Luthers Vermächtnis: Der Dreißigjährige Krieg und das moderne Verständnis vom ›Staat‹ im Alten Reich, 1530er bis 1790er Jahre
Robert von Friedeburg
Studien zur europäischen Rechtsgeschichte 320
Frankfurt am Main: Klostermann 2021, 560 p.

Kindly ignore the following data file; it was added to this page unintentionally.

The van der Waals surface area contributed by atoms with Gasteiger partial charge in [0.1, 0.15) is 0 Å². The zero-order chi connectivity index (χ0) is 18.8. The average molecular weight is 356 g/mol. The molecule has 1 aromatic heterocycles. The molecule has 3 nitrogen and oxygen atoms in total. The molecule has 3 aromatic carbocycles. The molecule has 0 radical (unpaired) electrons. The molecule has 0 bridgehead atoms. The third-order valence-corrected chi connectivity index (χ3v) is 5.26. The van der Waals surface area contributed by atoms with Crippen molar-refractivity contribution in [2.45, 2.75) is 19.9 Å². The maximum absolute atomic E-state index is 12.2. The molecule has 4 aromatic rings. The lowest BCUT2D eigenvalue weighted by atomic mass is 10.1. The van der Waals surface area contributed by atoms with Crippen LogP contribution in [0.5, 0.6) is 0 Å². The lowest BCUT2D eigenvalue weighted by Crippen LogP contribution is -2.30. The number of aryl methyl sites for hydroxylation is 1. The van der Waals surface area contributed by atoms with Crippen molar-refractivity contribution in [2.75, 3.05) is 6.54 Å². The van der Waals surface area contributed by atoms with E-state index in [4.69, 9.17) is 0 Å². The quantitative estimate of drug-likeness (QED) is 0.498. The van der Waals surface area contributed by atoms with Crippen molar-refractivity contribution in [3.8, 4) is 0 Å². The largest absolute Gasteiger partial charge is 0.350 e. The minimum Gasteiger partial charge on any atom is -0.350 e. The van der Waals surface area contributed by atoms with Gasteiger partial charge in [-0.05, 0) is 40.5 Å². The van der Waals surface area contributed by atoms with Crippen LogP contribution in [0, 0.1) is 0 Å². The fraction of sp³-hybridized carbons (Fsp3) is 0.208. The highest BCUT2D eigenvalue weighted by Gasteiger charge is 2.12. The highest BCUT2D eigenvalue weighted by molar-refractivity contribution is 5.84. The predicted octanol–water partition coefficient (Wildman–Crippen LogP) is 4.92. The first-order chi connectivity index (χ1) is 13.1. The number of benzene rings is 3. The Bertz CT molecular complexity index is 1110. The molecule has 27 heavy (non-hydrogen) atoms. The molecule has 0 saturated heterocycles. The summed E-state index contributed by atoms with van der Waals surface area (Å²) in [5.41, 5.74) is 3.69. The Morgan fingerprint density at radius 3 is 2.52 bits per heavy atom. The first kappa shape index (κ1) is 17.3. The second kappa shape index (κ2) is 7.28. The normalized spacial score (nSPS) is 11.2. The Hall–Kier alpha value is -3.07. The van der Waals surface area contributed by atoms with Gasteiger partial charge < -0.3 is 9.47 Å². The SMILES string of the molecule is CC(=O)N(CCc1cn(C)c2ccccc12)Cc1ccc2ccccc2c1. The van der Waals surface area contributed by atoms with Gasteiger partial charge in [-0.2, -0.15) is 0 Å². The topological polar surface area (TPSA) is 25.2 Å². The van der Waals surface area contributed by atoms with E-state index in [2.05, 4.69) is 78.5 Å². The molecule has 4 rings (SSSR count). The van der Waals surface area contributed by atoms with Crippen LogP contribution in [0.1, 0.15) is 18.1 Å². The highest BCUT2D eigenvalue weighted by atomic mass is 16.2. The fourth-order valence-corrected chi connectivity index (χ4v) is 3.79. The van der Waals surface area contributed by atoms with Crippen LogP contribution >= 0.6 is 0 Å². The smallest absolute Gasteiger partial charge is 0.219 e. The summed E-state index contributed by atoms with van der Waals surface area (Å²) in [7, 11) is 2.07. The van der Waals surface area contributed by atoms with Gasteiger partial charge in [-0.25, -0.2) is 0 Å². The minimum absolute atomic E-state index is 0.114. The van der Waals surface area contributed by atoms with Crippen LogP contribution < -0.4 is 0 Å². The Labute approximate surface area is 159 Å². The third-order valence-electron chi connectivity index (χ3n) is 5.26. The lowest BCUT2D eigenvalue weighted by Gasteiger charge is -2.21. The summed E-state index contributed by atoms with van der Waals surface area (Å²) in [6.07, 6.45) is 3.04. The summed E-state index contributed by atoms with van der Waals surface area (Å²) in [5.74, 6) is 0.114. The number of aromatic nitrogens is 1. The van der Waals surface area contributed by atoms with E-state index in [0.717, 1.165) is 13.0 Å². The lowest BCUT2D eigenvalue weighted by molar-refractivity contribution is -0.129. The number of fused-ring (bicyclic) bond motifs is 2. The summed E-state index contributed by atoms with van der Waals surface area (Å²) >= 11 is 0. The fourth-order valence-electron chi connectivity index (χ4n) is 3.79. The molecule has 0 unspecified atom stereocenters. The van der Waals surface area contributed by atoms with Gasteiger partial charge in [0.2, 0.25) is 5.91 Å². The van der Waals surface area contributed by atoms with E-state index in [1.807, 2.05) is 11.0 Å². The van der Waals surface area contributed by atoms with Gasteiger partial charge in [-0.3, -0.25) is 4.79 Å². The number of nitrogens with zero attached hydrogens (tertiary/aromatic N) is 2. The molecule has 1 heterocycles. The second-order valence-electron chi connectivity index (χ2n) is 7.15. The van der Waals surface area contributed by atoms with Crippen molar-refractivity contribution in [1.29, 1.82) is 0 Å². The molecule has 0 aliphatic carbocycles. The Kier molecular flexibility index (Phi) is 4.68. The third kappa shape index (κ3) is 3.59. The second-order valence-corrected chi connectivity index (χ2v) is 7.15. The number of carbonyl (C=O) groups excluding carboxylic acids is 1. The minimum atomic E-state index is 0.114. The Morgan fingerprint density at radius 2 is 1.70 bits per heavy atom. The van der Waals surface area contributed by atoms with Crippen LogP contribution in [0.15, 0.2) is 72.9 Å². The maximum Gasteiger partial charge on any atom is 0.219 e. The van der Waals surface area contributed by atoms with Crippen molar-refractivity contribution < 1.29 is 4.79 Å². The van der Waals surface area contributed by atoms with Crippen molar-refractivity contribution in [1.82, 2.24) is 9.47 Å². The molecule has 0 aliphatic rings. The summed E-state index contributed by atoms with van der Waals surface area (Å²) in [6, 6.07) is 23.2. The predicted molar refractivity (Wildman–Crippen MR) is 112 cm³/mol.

The concept of ‘state’ that developed in the early modern German-speaking Reich was not based on the model of the Holy Roman Empire, nor was it understood to describe the consolidation of princely power over land and people. Instead, it emerged in the context of conflicts between princes and estates in the aftermath of the devastation of the Thirty Years’ War. Taking up the contemporary polemics against criminal princes dating back to Luther, Veit Ludwig von Seckendorff in his Teutscher Fürstenstaat (1656) conceived of a ‘German princely state’ as a unit of land, people and laws that allegedly reached far back into the Middle Ages. The legal system and lawful administration (Policey) of this particular type of territorial state were to protect its inhabitants from the incompetence and wickedness of princes. From the late 17th century onward, these ideas, the development of which the book traces on the basis of a broad range of sources, increasingly found favour also with many princes and their advisors in both Protestant and Catholic German states.